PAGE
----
In defence of scripting in football games

2022-01-15  Gaming

Spend any length of time reading online forums for football games and you’ll come across complaints about “scripting” - the alleged way games like FIFA and PES artificially infuence games to create drama. This quirk of games’ design and programming is always portrayed in a negative light, and often rightly so, but I’d like to make a case for why it makes sense and improves the gameplay experience in certain circumstances.

What is scripting?

According to the critics, “scripting” - sometimes also referred to as “momentum” - is a perversion of the way football games should play. Unlike real football, FIFA matches are under the complete control of a match engine, and by extension, the developers. And there have been accusations for years that EA Sports (and Konami, before eFootball killed the PES series) has abused this power to create as much drama as possible.

To those who are on the lookout for potential foul play, this invisible hand makes itself known in semi-predictable ways, usually to give teams suffering heavy losses a fighting chance or to prevent the player team from running away with every match, or the league title. Some of the most common complaints allege that scripting:

  • Makes goals easier for both teams to score in the final minutes
  • Causes shots to hit the post, passes to go off course, etc. when the game doesn’t “want” the player to win the game
  • Grants even the weakest opponents - and in particular goalkeepers - superstar skills if the game favours them in the match
  • Ensures Career Mode rivals win the player wins, draws when the player draws, etc. to keep the title race as close as possible

Many players say the biggest giveaway that scripting has taken effect is when one team has far more possession and shots on goal but fails to win. This has become something of a meme, particularly in the stats-obsessed world of Football Manager, and was probably at least partly responsible for the emergence of the expected goals (xG) metric in the real game.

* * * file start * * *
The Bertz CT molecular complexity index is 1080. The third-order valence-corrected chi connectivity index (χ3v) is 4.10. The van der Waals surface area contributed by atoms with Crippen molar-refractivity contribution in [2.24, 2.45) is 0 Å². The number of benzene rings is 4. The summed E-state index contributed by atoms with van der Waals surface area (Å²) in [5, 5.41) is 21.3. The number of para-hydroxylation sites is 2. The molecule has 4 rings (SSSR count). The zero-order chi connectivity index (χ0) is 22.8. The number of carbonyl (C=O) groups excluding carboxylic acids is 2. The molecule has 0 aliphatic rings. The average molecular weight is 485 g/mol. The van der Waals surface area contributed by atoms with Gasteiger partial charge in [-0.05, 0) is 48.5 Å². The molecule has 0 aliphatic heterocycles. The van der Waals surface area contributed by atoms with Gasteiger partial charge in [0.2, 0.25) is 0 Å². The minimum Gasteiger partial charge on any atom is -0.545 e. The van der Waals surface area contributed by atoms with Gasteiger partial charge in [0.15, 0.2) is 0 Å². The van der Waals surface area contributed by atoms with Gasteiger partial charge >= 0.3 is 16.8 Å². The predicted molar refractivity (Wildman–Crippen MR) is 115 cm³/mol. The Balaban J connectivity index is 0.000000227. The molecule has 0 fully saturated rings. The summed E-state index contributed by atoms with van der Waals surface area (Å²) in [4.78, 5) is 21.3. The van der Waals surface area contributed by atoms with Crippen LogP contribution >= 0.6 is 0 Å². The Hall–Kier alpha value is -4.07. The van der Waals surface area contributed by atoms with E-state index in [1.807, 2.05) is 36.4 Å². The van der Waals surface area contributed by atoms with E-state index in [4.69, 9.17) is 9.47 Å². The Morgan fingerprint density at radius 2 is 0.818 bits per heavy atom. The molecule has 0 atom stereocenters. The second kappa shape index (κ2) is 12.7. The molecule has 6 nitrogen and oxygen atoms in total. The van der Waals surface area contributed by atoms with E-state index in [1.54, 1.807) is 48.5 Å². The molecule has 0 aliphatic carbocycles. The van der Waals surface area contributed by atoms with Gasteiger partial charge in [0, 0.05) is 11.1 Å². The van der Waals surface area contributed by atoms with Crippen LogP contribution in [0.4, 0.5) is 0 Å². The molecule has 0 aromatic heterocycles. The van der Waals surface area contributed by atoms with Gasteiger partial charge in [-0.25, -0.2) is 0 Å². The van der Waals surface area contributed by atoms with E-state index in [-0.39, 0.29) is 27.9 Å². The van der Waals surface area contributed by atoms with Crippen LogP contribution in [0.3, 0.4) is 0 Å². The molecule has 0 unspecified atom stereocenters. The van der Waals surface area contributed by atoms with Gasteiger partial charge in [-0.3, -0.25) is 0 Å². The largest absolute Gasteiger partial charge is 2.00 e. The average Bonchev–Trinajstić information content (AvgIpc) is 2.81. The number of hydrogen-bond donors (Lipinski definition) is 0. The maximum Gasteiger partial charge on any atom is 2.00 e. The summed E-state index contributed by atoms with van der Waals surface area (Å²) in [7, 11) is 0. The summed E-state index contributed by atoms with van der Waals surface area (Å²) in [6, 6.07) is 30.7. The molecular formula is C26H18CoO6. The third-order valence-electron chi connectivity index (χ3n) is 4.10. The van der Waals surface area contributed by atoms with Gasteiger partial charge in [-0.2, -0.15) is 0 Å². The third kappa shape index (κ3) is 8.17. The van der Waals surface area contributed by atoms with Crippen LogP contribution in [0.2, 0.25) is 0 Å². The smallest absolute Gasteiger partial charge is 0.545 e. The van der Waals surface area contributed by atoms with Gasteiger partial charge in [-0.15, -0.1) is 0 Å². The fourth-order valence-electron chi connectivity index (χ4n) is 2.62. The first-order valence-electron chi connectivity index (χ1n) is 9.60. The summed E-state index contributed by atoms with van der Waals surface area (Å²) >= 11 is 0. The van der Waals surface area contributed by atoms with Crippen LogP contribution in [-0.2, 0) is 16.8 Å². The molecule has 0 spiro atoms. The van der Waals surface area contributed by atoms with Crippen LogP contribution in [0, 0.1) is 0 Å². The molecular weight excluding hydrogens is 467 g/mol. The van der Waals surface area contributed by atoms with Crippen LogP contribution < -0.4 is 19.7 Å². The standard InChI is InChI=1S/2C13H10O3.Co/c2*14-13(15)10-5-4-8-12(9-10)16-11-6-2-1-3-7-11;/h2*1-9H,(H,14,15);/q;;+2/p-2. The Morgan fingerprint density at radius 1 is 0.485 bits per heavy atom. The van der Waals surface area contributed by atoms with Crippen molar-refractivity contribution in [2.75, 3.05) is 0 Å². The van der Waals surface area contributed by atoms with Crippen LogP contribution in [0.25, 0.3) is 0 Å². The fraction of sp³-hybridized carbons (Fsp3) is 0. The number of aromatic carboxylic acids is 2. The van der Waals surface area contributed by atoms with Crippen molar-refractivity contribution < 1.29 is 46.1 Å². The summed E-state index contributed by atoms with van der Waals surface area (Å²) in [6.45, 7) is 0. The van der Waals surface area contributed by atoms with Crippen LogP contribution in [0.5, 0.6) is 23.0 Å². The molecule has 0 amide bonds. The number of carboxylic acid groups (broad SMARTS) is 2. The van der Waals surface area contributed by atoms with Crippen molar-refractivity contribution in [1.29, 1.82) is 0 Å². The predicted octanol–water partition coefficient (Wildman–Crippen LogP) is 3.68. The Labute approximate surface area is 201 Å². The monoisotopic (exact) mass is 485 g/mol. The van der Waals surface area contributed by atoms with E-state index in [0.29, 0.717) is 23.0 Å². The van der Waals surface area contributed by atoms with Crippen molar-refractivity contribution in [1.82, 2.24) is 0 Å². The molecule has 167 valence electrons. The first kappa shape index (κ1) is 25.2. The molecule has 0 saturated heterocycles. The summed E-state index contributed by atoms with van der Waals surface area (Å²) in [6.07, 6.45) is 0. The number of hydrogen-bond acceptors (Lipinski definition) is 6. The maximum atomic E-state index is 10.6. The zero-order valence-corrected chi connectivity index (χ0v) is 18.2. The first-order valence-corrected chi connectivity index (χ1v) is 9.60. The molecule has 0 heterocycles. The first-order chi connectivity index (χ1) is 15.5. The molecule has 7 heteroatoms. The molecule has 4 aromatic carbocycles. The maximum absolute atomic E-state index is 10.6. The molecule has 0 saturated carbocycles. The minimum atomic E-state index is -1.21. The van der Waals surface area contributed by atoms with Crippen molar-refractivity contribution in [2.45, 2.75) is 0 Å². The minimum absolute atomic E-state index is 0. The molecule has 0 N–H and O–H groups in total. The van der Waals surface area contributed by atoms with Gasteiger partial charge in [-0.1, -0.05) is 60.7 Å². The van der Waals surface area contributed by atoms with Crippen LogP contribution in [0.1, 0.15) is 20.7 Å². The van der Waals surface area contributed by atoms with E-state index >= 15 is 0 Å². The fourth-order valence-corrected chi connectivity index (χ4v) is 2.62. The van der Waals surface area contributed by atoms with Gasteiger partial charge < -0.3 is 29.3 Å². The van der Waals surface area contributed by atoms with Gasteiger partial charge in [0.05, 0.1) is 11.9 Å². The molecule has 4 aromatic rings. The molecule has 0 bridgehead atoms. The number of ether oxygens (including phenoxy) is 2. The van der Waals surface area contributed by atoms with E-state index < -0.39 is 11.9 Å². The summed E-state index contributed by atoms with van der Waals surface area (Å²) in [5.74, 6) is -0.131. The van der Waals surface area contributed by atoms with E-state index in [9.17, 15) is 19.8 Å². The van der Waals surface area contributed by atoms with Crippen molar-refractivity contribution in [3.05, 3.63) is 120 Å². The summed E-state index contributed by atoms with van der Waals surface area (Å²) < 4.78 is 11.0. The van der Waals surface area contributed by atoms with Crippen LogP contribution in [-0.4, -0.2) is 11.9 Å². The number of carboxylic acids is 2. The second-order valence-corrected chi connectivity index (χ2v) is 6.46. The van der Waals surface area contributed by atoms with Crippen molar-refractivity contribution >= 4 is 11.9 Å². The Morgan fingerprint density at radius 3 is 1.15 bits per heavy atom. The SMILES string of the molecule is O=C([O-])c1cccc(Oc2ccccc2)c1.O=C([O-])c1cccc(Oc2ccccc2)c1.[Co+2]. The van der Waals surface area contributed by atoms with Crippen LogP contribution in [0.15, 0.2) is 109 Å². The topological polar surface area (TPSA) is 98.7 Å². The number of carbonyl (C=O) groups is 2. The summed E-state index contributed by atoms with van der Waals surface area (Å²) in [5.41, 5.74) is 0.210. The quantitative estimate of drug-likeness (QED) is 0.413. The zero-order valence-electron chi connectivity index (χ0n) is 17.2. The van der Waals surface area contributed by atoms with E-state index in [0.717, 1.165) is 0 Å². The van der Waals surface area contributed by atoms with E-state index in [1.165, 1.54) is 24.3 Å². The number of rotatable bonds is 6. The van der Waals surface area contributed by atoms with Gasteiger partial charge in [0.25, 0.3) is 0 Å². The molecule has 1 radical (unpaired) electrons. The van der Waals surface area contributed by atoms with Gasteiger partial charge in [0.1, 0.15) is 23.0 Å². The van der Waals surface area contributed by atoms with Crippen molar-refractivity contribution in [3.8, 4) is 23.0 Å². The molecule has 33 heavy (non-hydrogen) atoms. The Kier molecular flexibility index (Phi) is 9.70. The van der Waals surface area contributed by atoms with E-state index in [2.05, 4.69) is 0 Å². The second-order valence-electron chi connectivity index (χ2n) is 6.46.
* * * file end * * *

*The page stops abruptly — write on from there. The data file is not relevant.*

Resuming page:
Some of this may be coincidence, of course, and the big teams do suffer these frustrating matches in the Premier League and beyond. EA has denied that it scripting exists in FIFA (as far as I know, Konami has never spoken on the issue), so it could be that what is observed is not the result of an algorithm designed to control the outcome of matches, and instead a culmunation of all the systems that simulate form, fatigue, skills, and so on.

But the frequency of these events has convinced some players that scripting exists. What would be the developers’ motive to implement it, you might ask? The purported answer is that the added drama makes the game more emotional and therefore more addictive, as well as encouraging less skilled players by ensuring they always have a chance at securing a freak win.

Nobody except the developers knows whether scripting really exists in any given game, or to what level it influences matches, but I’ve seen enough evidence in my own play to suspect it’s there in some form. The assumption I’m never sure about, however, is that a “pure” football game would play better. The scripting rumours have persisted in one form or another since the mid-2000s, and there have been some great football games in that time. So when does it work and when does it not?

When scripting works

First, I will concede that scripting would be very frustrating in online game modes, where you usually only play each opponent once and therefore don’t have a chance for the luck to level out. It would also affect online rankings, promotion and relegation from divisions, and so on. It would be even worse if it spanned to modes where money is involved, but we have at least had confirmation from EA that there is no scripting in Ultimate Team.

But offline, I believe it can actually create a more enjoyable experience. This is certainly not the case my Chelsea side visit Burnley and lose to two wonder goals, but it can certainly liven up games against weaker teams. Statistically you’d expect the big club to pervail comfortably, but that’s not always the case in real life and constant 3-0 wins would get boring.

Some of my best FIFA games have been those where everything seems to be going the opposition’s way. When I play Southampton at home and they park the bus I can spend nearly the whole game trying to pick apart the AI’s defence, their goalkeeper performing all kinds of acrobatics when I get the odd shot away. When a chance falls to my striker with two minutes to go I expect him to miss because he’s barely been able to control the ball for 88 minutes, but when the ball hits the back of the net and secures the 1-0 win, that hard-fought triumph is one of the best feelings in the game.

The “scripting” - or at least the randomised part of the game that leads people to believe there is scripting - leads to added challenge and interesting stories in games that might have been nothing but boring domination. This reflects real life matches, when big teams have off days against bottom-of-the-table sides using very defensive setups, and really adds tension to the in-game title battle when I know City and Liverpool are winning.

In short, scripting or not, unpredictability is what makes football the world’s favourite sport and what makes football games worth playing.

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